Maharashtra Watch at Dadar still keeps CDs, hope they can survive a few years more. Truly Rhythm House has catered to more than 4 generations of music lovers. Free or even a much less payment for individual tracks is available on line so the purchase of music of all genres has been hit. Will it also lead to artists not releasing new stuff in future and use new tracks only during live concerts is to be seen in the future.

    • Hi Kishor
      Thanks for the feedback. I hadn’t included Maharashtra Watch as I was mainly referring to large format stores. But yes it does merit a mention so have added

  3. Hi Naren: In all this, I believe that thanks are due to Mehmood Curmally, a director at Rhythm House, for supporting niche genres and promoting lesser known artistes – through the years – while I was part of the mainstream music business. Further, your point of music labels ensuring a global release date digitally is well taken as I pre-ordered the CD of Adele’s ’25’, which had a global launch date on November 20, but received it only earlier this week!

  4. Hi Naren,

    Just came across your article on the Hindu today and ended up here.
    Agreed that piracy is bad in the overall food chain, but growing up on dial up connection, the only way for me to be able to explore music ( with limited pocket money and collections in planet m / music worlds) was to download music on many many platforms. Thanks to that I have had the opportunity to listen to a large variety of music which was great.
    Now I have use Spotify ( with a vpn ) with a subscription and continue my journey exploring more music at my fingertips. Can we really call it unethical ?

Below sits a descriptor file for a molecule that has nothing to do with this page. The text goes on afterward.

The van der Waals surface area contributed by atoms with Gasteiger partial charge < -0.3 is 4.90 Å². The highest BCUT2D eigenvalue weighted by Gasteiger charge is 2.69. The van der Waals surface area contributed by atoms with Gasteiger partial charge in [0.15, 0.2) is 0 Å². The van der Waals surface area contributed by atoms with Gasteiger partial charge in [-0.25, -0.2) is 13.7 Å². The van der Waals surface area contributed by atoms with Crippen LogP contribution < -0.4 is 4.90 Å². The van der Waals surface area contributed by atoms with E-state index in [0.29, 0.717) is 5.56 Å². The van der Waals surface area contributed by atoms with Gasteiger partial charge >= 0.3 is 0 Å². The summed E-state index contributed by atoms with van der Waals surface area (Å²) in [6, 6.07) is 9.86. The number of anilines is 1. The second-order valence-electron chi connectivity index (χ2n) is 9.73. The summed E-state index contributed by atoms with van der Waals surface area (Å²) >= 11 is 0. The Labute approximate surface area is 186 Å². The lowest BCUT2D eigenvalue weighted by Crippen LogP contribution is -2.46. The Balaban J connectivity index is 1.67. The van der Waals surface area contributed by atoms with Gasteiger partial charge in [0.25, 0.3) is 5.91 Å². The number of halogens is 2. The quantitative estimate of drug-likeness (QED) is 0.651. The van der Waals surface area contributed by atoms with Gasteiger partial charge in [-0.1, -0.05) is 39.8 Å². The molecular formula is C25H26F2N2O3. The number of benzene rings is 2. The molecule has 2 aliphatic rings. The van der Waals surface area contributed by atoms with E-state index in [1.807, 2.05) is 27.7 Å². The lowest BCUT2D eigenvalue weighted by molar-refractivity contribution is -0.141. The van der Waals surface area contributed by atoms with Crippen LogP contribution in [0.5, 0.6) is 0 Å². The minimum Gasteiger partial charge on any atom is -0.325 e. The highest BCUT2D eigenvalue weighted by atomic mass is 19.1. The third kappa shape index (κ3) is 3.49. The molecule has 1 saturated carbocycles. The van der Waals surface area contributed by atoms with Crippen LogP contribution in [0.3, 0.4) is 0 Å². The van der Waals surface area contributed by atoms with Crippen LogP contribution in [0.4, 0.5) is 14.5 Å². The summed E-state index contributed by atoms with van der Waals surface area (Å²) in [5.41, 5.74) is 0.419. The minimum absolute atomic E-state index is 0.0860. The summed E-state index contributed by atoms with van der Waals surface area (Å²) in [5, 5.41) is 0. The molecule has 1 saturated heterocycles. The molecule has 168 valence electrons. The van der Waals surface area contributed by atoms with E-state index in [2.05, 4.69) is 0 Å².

• Thanks for your mail Rivika
      I understand what you say but as long as one is paying for what one hears it definitely isn’t unethical. That may not be always possible in today’s scenario specially when music is accessible on YouTube and through file-sharing. But the fact is that the industry is losing out on huge revenues because of this trend. There are now alternate means of releasing music but the earnings are nowhere the same. Musicians thus concentrate on shows where the money is still big. It’s trend that has taken place with the times. There are advantages like, as you said, one can access more types of music and more artistes. But a lot of these artistes will go nowhere unless they get a return on what they are here for.
      Not that it is new, in the 1970s and 1980s, people used to record albums on blank cassettes – there too it was a loss for the industry. Piracy was rampant, where some companies released the same music and sold at a lesser price without giving credit or reimbursement to the original musicians. Having said that those who have seen the way the industry has progressed or have been associated with the industry will identify more strongly with the change.
      Keep in touch